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tom tom is offline
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02-06-2010, 03:54 PM
 
That's a confusing title.

I'm a big believer and practice-er of jumping squats. Squat down and jump as high as you can. Don't pace yourself. If you can do more than ten or twenty you are pacing yourself. Stop it. Jump higher and harder.

But sometimes I don't want to go up in the air. So I use a slightly wider stance and go more or less down on one leg, back up, and down on the other, back and forth. It is not a one-legged squat. I'll take a wild guess and say that instead of each leg doing 50% of the work as in a regular squat, one is doing 70% and the other 30%. I made up those numbers.

I like being able to up the weight used on a leg. It's also more dance-like. You have two-feet stability.

I don't remember anybody ever mentioning such a variation. Anybody been doing it? Wanna try?

Tom
 
 
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02-06-2010, 05:33 PM
 
Sounds like a really good exercise and will try it out. I have been doing one-legged jumps as part of my joint-mobility routine but not in the way you describe. I like the idea of going from one leg to the other. And i agree about the imbalance. In my own case, i discovered it a while back when i tried to do one-legged squats and (eventually) was able to do them with my right leg but not with the left.
 
 
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April April is offline
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02-08-2010, 06:03 AM
 
Quote:
Originally Posted by tom View Post
That's a confusing title.

I'm a big believer and practice-er of jumping squats. Squat down and jump as high as you can. Don't pace yourself. If you can do more than ten or twenty you are pacing yourself. Stop it. Jump higher and harder.

But sometimes I don't want to go up in the air. So I use a slightly wider stance and go more or less down on one leg, back up, and down on the other, back and forth. It is not a one-legged squat. I'll take a wild guess and say that instead of each leg doing 50% of the work as in a regular squat, one is doing 70% and the other 30%. I made up those numbers.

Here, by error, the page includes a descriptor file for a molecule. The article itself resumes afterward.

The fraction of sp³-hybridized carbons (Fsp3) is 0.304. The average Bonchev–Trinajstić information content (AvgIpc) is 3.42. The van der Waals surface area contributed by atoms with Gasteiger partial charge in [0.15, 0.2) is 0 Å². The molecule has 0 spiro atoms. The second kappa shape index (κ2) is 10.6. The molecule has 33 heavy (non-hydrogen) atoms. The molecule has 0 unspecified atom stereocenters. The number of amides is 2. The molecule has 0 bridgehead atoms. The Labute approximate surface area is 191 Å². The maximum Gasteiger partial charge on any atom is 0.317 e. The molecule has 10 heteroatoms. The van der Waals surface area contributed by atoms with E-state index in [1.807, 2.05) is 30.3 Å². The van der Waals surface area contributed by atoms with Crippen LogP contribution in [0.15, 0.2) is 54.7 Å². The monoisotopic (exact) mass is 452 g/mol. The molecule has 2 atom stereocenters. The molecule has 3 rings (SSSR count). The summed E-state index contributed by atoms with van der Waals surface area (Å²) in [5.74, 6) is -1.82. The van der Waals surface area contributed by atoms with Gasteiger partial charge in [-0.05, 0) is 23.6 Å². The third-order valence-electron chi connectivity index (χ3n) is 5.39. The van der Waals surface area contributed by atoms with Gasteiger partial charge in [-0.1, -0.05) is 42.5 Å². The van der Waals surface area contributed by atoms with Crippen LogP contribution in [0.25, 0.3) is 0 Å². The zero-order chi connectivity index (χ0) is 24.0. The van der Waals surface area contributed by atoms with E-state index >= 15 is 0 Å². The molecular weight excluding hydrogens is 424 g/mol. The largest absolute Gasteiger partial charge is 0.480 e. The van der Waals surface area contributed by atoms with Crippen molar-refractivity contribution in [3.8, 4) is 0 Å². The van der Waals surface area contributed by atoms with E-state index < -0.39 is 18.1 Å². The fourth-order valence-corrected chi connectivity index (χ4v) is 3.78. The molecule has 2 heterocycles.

I like being able to up the weight used on a leg. It's also more dance-like. You have two-feet stability.

I don't remember anybody ever mentioning such a variation. Anybody been doing it? Wanna try?

Tom
Yes, I do want to try. And I did today. What do you do with your hands though? They get in the way if you are switching sides and trying to manage your arms in Hindu Squat fashion! What do you recommend?
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"Aslan didn't tell Pole what would happen if she followed the signs. He simply told us what to do. This fellow might be the death of us if we loose him, but that doesn't let us off following Aslan's signs."
-Puddleglum, The Silver Chair, Book 4 in The Chronicles of Narnia, by C.S.Lewis
 
 
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April April is offline
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02-09-2010, 05:50 AM
 
I've been trying the squats variations.

After 50 Hindu squats, the last half of them on toes (just remembered) and a bunch of Tom's alternate leg squats (lost count), I tried BennyB's Indian Squats. I could do about 30. Those are hard, but GOOD. Later in the day, I tried the jumping squats. Wow. Great. But...not good to do right after lunch. As I get "into" the G.U.T.S. mentality, the squat variations will make it more interesting.

Does anyone do Atlas full range leg raises in their G.U.T.S. routine? I have been incorporating them.
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"Aslan didn't tell Pole what would happen if she followed the signs. He simply told us what to do. This fellow might be the death of us if we loose him, but that doesn't let us off following Aslan's signs."
-Puddleglum, The Silver Chair, Book 4 in The Chronicles of Narnia, by C.S.Lewis
 
 
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April April is offline
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02-10-2010, 08:48 AM
 
ddc, your comment reminded me that when I did those jumping squats, it felt like riding a horse! Seriously!

Maybe those are the Tom Gallop.

A canter is a cure for every evil. ~Benjamin Disraeli

What is the Tom Canter?

Really, Tom, we are NOT ganging up on you.
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"Aslan didn't tell Pole what would happen if she followed the signs. He simply told us what to do. This fellow might be the death of us if we loose him, but that doesn't let us off following Aslan's signs."
-Puddleglum, The Silver Chair, Book 4 in The Chronicles of Narnia, by C.S.Lewis

Last edited by April; 02-10-2010 at 09:02 AM.
 
 
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tom tom is offline
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02-10-2010, 08:55 AM
 
To answer the both questions/observations, I would say the arm movements do look more like a gallop on an old Western. I just put them out there for counterbalance, not following any protocol. And no music yet.

Tom
 
 
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